Andy Sullivan -- Executive Vice President and Head of U.S. Businesses

And Alex, it's Andy. I was just going to add a point from our third-party managed fund business, very similar trends. We've to date seen low single-digit levels of forbearance. And clearly that will rise over time, but very similar trends to what Rob covered.

Operator

[Operator Instructions] Next, we do have a follow-up from Humphrey Lee with Dowling & Partners. Your line is open.

Humphrey Lee -- Dowling & Partners -- Analyst

Thank you for taking my follow-up. Looking at PGIM, so other related revenue has always been a source of variability for that segment. I think this quarter, you had some spread related kind of issue, hurting some of the private credit. But looking forward, like some of the strategies that you have in PGIM, whether it's real estate or private credit or some of the specialty products, they're likely to see lower activities. So how should we think about the other related revenue would trend for the balance of the year?

Andy Sullivan -- Executive Vice President and Head of U.S. Businesses

Yes. So Humphrey, it's Andy. So you're correct. In first quarter, the predominant impact in other related revenue was from our strategic investing portfolio. That's where we have our seed strategies as well as where we co-invest alongside of our clients. The predominant impact was in from credit spread widening on the fixed income portion of that portfolio. In general, if you look back, we tend to have somewhere in the neighborhood of $50 million to $60 million coming from our ORR. We do think it is reasonable as you kind of look forward over the next couple of quarters. Obviously, we think flows will be lumpier in general, and then we do believe that there'll be some slowdown in client activity and then transactions. So there may be some near-term pressure on that. But over the long run, you could think of that in the $50 million to $60 million range.

Operator

With no further questions here in queue, I'll be happy to turn it back to Charlie Lowrey for any closing remarks.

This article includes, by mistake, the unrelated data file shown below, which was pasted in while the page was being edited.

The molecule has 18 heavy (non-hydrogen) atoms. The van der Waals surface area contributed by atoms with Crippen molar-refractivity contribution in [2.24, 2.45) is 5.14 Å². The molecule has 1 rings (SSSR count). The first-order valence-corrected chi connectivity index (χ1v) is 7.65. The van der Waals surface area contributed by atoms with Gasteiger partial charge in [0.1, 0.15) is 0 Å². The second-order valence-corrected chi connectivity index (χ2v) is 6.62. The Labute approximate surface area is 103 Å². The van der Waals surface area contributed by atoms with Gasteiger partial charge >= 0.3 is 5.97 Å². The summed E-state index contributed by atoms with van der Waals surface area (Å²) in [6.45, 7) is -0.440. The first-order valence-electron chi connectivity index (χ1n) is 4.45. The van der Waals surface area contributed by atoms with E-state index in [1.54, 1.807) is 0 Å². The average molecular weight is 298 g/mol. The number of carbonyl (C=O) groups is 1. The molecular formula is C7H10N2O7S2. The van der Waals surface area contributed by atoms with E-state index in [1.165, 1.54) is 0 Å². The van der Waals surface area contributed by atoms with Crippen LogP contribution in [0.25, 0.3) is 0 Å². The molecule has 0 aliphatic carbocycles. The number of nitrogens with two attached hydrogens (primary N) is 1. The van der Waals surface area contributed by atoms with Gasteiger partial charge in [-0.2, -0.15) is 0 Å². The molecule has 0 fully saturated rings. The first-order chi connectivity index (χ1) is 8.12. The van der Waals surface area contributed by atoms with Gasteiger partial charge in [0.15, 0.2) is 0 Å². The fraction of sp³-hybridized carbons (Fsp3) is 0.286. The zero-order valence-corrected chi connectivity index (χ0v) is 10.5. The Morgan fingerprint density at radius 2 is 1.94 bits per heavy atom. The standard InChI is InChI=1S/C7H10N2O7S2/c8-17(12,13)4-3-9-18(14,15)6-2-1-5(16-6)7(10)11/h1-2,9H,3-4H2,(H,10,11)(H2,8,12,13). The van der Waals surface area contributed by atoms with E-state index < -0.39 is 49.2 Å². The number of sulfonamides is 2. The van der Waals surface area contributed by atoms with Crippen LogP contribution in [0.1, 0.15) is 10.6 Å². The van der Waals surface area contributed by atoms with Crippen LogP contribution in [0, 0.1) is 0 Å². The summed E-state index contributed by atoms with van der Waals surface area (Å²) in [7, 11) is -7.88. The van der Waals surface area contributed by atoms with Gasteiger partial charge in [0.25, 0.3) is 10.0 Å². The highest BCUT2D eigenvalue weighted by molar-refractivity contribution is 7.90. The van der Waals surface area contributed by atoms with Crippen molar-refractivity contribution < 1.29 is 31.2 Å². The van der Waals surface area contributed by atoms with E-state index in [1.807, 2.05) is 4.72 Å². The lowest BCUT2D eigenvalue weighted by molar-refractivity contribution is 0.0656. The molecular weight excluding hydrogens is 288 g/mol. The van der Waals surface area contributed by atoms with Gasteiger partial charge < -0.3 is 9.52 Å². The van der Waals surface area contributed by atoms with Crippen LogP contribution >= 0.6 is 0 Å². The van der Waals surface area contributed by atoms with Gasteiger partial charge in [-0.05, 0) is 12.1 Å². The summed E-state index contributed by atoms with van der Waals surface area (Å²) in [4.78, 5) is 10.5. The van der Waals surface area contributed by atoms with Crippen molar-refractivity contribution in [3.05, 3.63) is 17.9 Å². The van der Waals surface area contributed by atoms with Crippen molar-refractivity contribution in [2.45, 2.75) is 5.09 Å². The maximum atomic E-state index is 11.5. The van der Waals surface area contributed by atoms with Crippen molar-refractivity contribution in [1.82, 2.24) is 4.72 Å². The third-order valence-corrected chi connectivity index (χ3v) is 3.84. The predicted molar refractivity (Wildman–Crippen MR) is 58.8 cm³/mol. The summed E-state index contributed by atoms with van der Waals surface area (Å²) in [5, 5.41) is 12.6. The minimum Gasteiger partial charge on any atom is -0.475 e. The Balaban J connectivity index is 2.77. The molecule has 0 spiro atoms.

Charles F. Lowrey -- Chairman and Chief Executive Officer

Great. Thank you very much. We'd just like to say in closing that we'd like to take a moment to thank all our employees for the extraordinary steps they've taken to support our businesses, our customers and our communities. Together, we remain financially strong. We remain resilient, and we remain committed to fulfilling our purpose of solving financial challenges of our changing world, including doing our part to contribute to an inclusive global recovery. Thank you all for joining the call. Please stay safe. And we look forward to talking to you soon.

Operator

[Operator Closing Remarks]

Duration: 58 minutes

Call participants:

Darin Arita -- Head of Investor Relations, Senior Vice President

Charles F. Lowrey -- Chairman and Chief Executive Officer

Robert M. Falzon -- Vice Chairman

Ken Tanji -- Executive Vice President and Chief Financial Officer

Andy Sullivan -- Executive Vice President and Head of U.S. Businesses

Erik Bass -- Autonomous Research -- Analyst

Suneet Kamath -- Citi -- Analyst

Tom Gallagher -- Evercore ISI -- Analyst

Ryan Krueger -- KBW -- Analyst

Alex Scott -- Goldman Sachs -- Analyst

Nigel Dally -- Morgan Stanley -- Analyst

Humphrey Lee -- Dowling & Partners -- Analyst

John Barnidge -- Piper Sander -- Analyst

Elyse Greenspan -- Wells Fargo -- Analyst